Thursday, November 1, 2012

My Last School Day at Yamasa

Of course, Chen-san and Ro-san and I had to have a final dinner and study evening together just before the test.  It was always very hard for us to try to stay too serious for more than 30 minutes at a time.  I made dinner this time (they had treated me to dinner the night before at their apartment).

My last day in class,  there was a feeling in the air, for me at least, that this was going to be somewhat anti-climatic.  We had all felt so close to each other these three weeks.  Not only was I leaving the next day, 5 of the other students were moving up to the next level.  The land mass was breaking up, soon to become continents, adrift in separate seas.

Peter plays Chopin in the Student Lounge
An uneasiness existed that I hadn't really felt before.  Lunch was odd - some stayed for lunch, others left.  I had to do some paperwork in the office, so missed much of the normal gathering.  When I returned to the lounge, most of the folks were finishing their lunch, deep in conversation already.  I sat amongst them, finishing my food and listening, but not really participating.  Peter finally got up and played the piano, which I  looked forward to every day.  It was Chopin again, and I went up to listen and try to sing the part that sounded like "I'm always Chasing Rainbows," a song I learned very young from a Tammy Grimes Record.  A few days before when I had recognized the little part within his music he was amazed and said he didn't know there were words to Chopin!  We laughed, and from then on, I would sometimes try to "sing along" to the passage he played.

The Yukult lady arrived, a little late, and made her sweet way through the lounge, as she did every day.  I felt bad to not buy a little carton of tangy yoghurt probiotic drink from her, but for some reason didn't. Food wasn't soothing my nerves.

Our darling "Yukult" lady...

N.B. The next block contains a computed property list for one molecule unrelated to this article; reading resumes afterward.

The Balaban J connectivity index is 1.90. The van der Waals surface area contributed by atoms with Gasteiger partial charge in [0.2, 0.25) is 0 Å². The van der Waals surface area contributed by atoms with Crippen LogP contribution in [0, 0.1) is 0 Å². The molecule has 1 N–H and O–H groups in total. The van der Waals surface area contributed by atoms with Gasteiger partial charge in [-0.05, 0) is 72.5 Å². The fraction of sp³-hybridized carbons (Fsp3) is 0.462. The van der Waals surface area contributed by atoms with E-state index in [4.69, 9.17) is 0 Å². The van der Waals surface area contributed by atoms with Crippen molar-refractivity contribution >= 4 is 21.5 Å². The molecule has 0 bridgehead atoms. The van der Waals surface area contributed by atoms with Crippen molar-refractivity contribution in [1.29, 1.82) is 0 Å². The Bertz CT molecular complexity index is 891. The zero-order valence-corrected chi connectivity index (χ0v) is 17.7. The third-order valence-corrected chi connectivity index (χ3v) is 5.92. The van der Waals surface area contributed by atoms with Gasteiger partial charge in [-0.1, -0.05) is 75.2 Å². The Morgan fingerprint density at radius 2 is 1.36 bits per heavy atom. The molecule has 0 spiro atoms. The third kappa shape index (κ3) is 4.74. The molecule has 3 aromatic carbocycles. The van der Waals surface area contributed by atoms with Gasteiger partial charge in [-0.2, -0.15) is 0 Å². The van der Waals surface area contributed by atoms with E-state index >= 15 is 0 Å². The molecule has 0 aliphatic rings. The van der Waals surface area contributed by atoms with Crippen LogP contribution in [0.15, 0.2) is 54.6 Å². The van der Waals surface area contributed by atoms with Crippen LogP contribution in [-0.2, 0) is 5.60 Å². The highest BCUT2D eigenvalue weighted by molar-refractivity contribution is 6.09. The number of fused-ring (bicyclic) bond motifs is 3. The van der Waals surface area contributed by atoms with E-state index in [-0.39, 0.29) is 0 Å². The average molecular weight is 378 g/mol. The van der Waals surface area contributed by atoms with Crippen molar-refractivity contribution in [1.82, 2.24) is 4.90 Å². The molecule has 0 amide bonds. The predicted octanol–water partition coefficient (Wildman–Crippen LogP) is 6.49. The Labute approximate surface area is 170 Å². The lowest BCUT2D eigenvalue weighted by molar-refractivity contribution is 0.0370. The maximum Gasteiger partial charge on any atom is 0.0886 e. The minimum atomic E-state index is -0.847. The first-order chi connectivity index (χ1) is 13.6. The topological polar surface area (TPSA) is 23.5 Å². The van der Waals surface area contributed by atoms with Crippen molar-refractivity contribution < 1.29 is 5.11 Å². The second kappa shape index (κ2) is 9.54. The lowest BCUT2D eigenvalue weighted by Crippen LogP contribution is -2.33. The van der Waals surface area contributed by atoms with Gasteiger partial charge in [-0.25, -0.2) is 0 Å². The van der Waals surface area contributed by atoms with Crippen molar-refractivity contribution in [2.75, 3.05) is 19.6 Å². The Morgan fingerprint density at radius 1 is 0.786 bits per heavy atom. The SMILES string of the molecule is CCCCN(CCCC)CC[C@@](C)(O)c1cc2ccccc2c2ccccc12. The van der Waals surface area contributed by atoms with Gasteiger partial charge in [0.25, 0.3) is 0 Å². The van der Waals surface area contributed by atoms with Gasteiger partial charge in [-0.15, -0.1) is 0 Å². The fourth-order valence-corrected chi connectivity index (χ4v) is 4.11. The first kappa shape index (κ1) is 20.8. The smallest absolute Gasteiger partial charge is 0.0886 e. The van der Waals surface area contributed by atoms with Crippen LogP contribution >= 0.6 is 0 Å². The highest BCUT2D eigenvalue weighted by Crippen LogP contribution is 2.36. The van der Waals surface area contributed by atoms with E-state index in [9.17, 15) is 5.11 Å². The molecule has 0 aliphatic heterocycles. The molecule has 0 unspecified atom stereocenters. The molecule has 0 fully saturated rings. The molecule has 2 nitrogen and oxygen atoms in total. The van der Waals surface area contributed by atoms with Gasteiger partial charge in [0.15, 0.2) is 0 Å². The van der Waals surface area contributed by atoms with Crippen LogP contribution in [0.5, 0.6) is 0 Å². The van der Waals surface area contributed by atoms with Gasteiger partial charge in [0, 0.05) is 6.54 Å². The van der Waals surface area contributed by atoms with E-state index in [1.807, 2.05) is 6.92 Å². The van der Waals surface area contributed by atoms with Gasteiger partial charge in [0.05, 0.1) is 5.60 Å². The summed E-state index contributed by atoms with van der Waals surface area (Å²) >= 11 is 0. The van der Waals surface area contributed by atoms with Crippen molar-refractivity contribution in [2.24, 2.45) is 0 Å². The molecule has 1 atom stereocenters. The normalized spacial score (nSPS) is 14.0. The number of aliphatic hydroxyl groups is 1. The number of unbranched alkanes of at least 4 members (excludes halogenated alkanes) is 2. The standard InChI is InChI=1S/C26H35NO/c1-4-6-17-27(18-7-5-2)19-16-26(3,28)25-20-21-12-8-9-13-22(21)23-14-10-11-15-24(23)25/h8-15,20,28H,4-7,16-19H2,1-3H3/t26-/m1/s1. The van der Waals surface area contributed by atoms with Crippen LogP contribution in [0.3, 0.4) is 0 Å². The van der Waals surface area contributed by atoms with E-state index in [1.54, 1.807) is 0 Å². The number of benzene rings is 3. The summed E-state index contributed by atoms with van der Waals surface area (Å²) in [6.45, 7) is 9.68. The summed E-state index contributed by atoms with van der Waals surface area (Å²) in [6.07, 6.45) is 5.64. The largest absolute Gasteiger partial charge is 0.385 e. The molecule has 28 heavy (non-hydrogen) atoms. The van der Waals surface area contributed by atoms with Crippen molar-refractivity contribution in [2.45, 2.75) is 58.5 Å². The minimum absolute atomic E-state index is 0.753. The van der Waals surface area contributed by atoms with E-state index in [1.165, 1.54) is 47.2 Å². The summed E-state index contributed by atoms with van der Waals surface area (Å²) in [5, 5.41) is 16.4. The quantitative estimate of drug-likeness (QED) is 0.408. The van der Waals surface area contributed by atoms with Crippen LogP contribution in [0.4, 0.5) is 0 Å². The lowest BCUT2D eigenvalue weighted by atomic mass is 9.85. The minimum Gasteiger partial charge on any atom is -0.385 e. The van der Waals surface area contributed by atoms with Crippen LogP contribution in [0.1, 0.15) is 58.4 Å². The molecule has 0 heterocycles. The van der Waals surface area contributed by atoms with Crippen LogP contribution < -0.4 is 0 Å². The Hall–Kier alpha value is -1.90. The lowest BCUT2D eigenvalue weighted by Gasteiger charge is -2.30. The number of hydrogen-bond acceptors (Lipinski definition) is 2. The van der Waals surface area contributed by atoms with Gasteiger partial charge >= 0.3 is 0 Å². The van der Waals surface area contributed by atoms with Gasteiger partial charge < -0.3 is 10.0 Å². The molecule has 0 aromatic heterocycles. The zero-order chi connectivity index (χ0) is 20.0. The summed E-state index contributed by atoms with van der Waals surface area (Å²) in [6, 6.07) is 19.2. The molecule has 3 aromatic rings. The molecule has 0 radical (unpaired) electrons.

I think some of the uneasiness, for me at least, was the fact that I was required to give a speech to the school at the end of the day.  I had tried to get out of this but Declan (the head of school) would not allow it, saying that no matter how long one is at Yamasa, one must address the faculty, student body and staff at the end of their stay.

I had worked on my speech two nights before, and gave it to Sugita Sensei to take a look.  He explained a few particle changes (of course!) and seemed to think well of the rest of the speech.

Time ticked on towards the end of the day.  The final teacher on Thursdays was a sensei that none of us liked.  She only had a two hour gig in our class every Thursday afternoon, but it was always very boring and she did not have good teaching, or listening skills.  She expected us to keep up with her, no matter how fast she spoke and without explanation.  It had annoyed me the week before when I asked to have a clearer explanation and she just rattled something off at full speed to me, and didn't try to break it down in any way.  I got mad enough that I actually excused myself and left the room.  Dave-san told me later that neither he nor a few others understood the task either.

As class came to a close and people looked like they were about to fall asleep, I brought out my large box of Sees gold wrapped lollypops (chocolate, vanilla, cafe latte and butterscotch) that I had brought from California and said Happy Thursday everyone!  Everyone, including the teacher, was ecstatic about this turn of events...and then it was time for me to give my speech.

I would like to say that I delivered it brilliantly.  I would like to say that I had developed such great language skills in my three weeks there that I was able to pull off a masterful reading that gained everyone's wrapt attention and earned everyone's deep admiration.  I would like to say that, but I can't.  It was a mediocre speech, given with as much flare as I could muster.  I tried to include almost every grammatical form I had learned.  This didn't make it clunky, but the lack of precise vocabulary did.  Oh well, I was fine, I got through it, people clapped and hugged me.

My friends at Yamasa on my Graduation Day.  We are doing the Yamasa Ninja!

Afterwards, I handed out Obama bumper stickers and pins to my close friends and they honored me by posing for this picture.

Although my uneasiness subsided for a bit, I still felt that things had changed.  People had already moved on a little in their minds from those three weeks together in which we lived in each other's back pockets.

More on the final evening and departure day in my next post.


  1. Go Obama!

    Oh, wait a minute...that wasn't what this post was actually all about?

  2. I know very well the pressure and nervousness that comes from giving a speech in Japanese :) I bet you did wonderfully. Looking forward to your final thoughts on the trip!

  3. Congratulations on your speech. I bet you did great too. You are so brave, you should definitely get extra points for that. I love the Obama pins and stickers too. And thanks for including the picture of the "Yukult lady", so interesting and amusing. She reminded me of old time pictures I've seen of so called "Cigarette girls". Thankfully she is soliciting something much healthier. Janet

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